Monday, March 5, 2012

Ugly World, Ugly Truth

Film: Los Olvidados (The Forgotten; The Young and the Damned)
Format: Internet video on laptop.

A message picture is one that attempts to show a problem to the world, raise awareness, and often to suggest a possible solution to the problem either in the main or in a specific case. That’s the typical message picture, at least. Of course Luis Bunuel was never a typical filmmaker. Los Olvidados (known as either The Forgotten or more commonly The Young and the Damned) is a film that walks like a message picture and talks like a message picture, but does something different entirely. Bunuel isn’t concerned here with finding a solution. It could even be argued that he’s not interested in highlighting a problem. Instead, he’s just showing life as it happens to some of the poorest people in Mexico, a world that we will naturally interpret as being filled with problems. He offers no solutions and no real commentary; instead, he just shows us this slice of possible reality and leaves it to us to judge it.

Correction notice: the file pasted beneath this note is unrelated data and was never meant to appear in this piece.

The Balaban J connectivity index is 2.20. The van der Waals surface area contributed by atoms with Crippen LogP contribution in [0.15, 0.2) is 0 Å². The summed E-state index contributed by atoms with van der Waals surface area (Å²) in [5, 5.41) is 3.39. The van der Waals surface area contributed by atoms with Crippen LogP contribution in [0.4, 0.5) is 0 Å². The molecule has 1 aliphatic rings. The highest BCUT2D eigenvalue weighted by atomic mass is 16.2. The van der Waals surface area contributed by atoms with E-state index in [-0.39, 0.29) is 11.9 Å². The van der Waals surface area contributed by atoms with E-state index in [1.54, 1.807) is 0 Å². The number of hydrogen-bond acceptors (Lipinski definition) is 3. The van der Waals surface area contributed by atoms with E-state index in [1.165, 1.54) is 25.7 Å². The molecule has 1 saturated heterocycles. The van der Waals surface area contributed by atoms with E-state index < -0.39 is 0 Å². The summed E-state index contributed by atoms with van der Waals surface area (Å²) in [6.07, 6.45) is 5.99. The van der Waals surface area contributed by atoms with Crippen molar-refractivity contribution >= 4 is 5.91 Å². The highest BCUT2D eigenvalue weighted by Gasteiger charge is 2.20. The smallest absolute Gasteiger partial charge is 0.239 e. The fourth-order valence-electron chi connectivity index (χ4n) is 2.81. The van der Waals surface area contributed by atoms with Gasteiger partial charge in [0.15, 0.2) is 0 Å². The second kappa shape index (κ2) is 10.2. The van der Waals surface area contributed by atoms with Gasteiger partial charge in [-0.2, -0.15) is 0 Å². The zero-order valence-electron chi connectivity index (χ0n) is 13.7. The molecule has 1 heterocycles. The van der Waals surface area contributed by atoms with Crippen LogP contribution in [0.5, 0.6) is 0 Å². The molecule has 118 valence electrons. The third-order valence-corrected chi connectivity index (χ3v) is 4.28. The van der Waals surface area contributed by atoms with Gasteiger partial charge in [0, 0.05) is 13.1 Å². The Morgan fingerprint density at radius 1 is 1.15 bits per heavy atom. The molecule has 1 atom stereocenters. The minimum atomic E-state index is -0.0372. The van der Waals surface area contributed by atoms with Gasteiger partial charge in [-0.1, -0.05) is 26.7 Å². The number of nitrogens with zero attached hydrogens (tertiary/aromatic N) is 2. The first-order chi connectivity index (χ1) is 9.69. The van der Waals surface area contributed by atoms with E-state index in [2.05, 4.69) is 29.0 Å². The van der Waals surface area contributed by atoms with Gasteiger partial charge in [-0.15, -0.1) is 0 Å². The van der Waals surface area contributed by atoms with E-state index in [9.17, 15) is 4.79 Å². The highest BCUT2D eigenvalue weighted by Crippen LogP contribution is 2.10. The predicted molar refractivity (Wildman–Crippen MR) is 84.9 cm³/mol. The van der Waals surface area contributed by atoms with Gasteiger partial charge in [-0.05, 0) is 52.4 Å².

We spend our time with a group of street kids, boys who may or may not have a home, don’t go to school or have anything like an education, sometimes look for work, and general cause problems and commit minor crimes. A few of these boys will become central to the narrative. The first is Pedro (Alfonso Mejia), a young criminal who feels (rightfully) that his mother doesn’t care about him and that there is nothing for him in his family. Pedro wishes to improve, to please his mother, but can do nothing to make her happy, or much to notice him except negatively. The bad influence comes in the form of Jaibo (Roberto Cobo), who has escaped from reform school. Jaibo is unrepentant, vicious, and feral.